The interest towards sustainability-focused startups has also been noticed at Kiuas, the leading startup accelerator in Finland that originated in Aalto University. According to CEO Aaro Isosaari, 5–10 startups out of the 123 applications Kiuas received this year were focused on sustainability, depending on where one draws the line. While the percentage of sustainability-focused startups is not as big as on Startup Experience, three of them made the cut and got into the program of 17 startups, which tells something about the quality of the companies and the relevance of the problems they aim to solve. Andaazle is building a sustainable alternative to mass fashion via an online custom made-to-order clothing service. Pinoa Foods is using vertical cultivation and innovative solutions to produce food sustainably. Two Tails offers dog food that makes dogs and their parents happy without harming the environment. 
There is a clear demand for startups that tackle environmental issues, but they still struggle to find funding. Even though the famed accelerator Y Combinator has set out a call for startups that help remove carbon dioxide from the air , few startups with the mission to halt global warming have received major funding.
One of the more successful ones is Carbon Engineering, a Canadian company founded in 2009 that pulls carbon dioxide out of the air by running it through specially formulated chemicals. The company raised $68 million this spring which sounds big until compared to for example Slack. The messaging company founded in the same year has raised over ten times as much in the same time. The challenge of receiving funding seems to stem from the clean-tech boom in the late 2000s when the venture capitalists that invested in environmentally-focused technology lost a lot of money. Back then, investors learned that it is a lot easier to make money with an internet product than by creating new hard technology to solve real problems.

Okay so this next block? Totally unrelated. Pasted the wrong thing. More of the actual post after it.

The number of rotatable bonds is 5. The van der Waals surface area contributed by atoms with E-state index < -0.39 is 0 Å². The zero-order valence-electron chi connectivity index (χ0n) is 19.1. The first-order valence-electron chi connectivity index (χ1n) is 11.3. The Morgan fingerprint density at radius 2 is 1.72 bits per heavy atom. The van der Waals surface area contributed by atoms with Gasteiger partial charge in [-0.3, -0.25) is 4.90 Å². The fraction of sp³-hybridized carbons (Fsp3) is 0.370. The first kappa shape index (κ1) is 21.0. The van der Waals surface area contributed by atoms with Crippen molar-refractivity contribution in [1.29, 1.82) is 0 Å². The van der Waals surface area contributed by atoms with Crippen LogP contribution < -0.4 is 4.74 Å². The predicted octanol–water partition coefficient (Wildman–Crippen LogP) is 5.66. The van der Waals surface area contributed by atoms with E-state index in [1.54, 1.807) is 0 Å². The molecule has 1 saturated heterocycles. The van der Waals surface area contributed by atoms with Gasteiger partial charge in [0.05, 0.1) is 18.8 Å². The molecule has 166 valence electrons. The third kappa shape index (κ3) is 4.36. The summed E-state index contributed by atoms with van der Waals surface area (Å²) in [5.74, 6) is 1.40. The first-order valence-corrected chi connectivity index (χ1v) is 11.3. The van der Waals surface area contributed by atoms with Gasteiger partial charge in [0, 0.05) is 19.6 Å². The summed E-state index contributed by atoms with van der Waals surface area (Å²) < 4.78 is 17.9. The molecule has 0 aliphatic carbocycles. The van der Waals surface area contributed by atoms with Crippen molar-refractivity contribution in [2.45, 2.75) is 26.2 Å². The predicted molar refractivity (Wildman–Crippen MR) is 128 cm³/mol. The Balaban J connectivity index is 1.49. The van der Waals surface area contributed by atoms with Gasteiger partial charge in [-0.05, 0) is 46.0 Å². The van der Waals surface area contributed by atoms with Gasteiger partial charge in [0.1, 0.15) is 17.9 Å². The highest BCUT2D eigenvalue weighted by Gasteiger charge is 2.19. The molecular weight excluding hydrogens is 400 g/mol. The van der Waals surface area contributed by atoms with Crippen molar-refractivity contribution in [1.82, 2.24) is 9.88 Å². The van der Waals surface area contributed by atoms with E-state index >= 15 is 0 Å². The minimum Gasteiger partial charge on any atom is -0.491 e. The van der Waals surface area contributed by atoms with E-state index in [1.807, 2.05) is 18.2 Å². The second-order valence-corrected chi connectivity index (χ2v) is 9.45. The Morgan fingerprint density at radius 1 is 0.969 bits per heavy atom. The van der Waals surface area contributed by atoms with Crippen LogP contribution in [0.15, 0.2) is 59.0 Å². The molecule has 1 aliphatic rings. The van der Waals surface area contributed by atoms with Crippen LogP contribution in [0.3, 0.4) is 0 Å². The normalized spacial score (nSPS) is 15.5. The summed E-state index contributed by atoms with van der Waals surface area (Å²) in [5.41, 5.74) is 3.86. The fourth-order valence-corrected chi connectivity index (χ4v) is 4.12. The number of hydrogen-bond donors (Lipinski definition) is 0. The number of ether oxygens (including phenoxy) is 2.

Students need to be taught not only how to create companies that are ecological or that make money, but how to create companies that are sustainable — both environmentally and financially.
The real problems do need solving though, and it seems likely that the planet will survive without another online game or messaging app. Luckily, some venture capital funds like Fifty Years already focus entirely on funding startups that are serious about striving towards a more sustainable future. Besides VC’s, accelerators and universities can also help climate-friendly startups thrive. Early guidance by teachers and mentors can have a profound influence on the final idea of the team, so incorporating sustainability into entrepreneurship education is crucial. It cannot be forgotten, however, that a company needs to be profitable to stay alive in the long run. Therefore, students need to be taught not only how to create companies that are ecological or that make money, but how to create companies that are sustainable — both environmentally and financially.
Emphasizing the importance of sustainability early on will increase the number of startups that focus on big issues. Having more and higher quality startups that fight for the environment will help the whole field attract more VC funding. More funding means, in turn, more capabilities to realize even the wildest ideas, and some of those ideas might end up making a huge difference in the world.